The PA Senate adopted Senate Resolution 417, which directs the Joint State Government Commission to establish an advisory committee to study and report, within one year, on the effects of later start times for high school students.
Earlier this week, Gov. Wolf signed Act 156 of 2018, formerly Senate Bill 1078 , which amends the Sunshine Act to allow public agencies, including school boards, to discuss security measures in executive sessions. The new law complements Act 39 of 2018, which amends the PA School Code to allow public school entities, such as school boards, to go into executive session to discuss matters related to school safety.
Legislation signed earlier this week by Governor Wolf is deigned to help military families. Act 119 of 2018, formerly House Bill 2052 requires public schools to provide access to support services if a student’s parent/guardian, who is deployed for active duty, notifies the school of his/her deployment and requests additional supports or services for his/her child. Services include school guidance counselors; school psychologists; school social workers; home and school visitors; providing information regarding existing federal and state military support services; and any other service, agency, or resources necessary to assist the student and his/her parent/guardian. PDE and the PA Dept. of Military and Veterans Affairs are charged with providing information regarding the requirements and materials for schools to use to inform parents/guardians who may be deployed.
As part of a flurry of legislation passed earlier this week, Act 95 of 2018, formerly House Bill 163 was passed, which requires the suspension of vehicle operation privileges of any person 21 years of age or younger for a conviction or adjudication of delinquency for terroristic threats made against any school property. The bill also removes federally-mandated driver’s license suspensions for drug/controlled substance convictions, as well as state-imposed suspensions for the underage purchase, consumption, possession or transportation of alcoholic beverages; the misrepresentation of one’s age to secure alcoholic beverages by any person under the age of 21; purchasing or attempting to purchase tobacco by a minor; and carrying a false identification card by any person under the age of 21.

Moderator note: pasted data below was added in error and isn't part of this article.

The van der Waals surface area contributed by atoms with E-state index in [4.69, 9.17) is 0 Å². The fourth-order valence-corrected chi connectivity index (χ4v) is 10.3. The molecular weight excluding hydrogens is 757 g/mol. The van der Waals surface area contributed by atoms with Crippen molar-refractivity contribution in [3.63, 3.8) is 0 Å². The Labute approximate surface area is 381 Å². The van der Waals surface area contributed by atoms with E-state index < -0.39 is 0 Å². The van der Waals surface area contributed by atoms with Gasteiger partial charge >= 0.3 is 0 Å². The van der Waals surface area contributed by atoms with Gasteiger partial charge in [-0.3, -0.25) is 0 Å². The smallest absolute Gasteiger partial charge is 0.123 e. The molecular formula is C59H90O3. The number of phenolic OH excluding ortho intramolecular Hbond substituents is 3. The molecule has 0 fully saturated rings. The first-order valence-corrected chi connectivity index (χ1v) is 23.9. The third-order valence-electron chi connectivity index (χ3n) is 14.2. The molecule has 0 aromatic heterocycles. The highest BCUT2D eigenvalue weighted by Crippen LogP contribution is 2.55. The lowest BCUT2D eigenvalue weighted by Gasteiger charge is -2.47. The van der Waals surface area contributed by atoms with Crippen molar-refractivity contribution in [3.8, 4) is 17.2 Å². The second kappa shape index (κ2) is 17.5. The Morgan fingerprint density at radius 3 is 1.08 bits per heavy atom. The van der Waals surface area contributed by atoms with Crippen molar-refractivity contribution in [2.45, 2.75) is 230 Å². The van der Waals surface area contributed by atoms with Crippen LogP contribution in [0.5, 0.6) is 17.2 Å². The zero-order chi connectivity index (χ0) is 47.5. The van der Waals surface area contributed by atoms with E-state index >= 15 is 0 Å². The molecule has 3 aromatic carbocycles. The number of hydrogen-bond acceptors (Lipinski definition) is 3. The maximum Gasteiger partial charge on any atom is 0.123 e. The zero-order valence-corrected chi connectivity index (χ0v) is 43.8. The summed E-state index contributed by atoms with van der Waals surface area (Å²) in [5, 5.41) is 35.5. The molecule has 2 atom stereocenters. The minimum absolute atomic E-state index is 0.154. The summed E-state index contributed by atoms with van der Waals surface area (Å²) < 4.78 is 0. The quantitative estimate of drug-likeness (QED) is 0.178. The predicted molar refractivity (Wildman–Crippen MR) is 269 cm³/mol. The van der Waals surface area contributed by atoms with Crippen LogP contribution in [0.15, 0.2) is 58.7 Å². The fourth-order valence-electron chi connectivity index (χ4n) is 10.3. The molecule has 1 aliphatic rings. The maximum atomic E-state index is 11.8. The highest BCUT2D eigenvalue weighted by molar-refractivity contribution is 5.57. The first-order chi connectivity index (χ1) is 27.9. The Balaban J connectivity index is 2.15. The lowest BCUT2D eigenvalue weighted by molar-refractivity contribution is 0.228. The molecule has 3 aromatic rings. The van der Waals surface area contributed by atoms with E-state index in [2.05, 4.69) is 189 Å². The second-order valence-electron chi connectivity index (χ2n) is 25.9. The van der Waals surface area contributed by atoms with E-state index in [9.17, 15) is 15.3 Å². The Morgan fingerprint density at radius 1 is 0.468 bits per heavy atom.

Two new laws passed earlier this week focus on student safety. Act 80 of 2018, formerly Senate Bill 1090, expands PA’s anti-hazing law to include public and private secondary schools, as well as organizations affiliated with those schools. Those violating school hazing policies could face such disciplinary action as suspension, expulsion, diplomas or transcripts being withheld, and/or fines. Secondary schools are required to inform students of the school district’s hazing policy, including rules, penalties, and enforcement.
The other bill, Act 105 of 2018, formerly House Bill 1228, allows students to wear sun-protective clothing and/or use a topical sunscreen product without a physician’s note or prescription during school hours or at a school-sponsored activity, provided that parents/guardians and students fill out a required form. The law also allows the revocation or restriction of sunscreen use for students who misuse the sunscreen and state that students are responsible for applying their own sunscreen.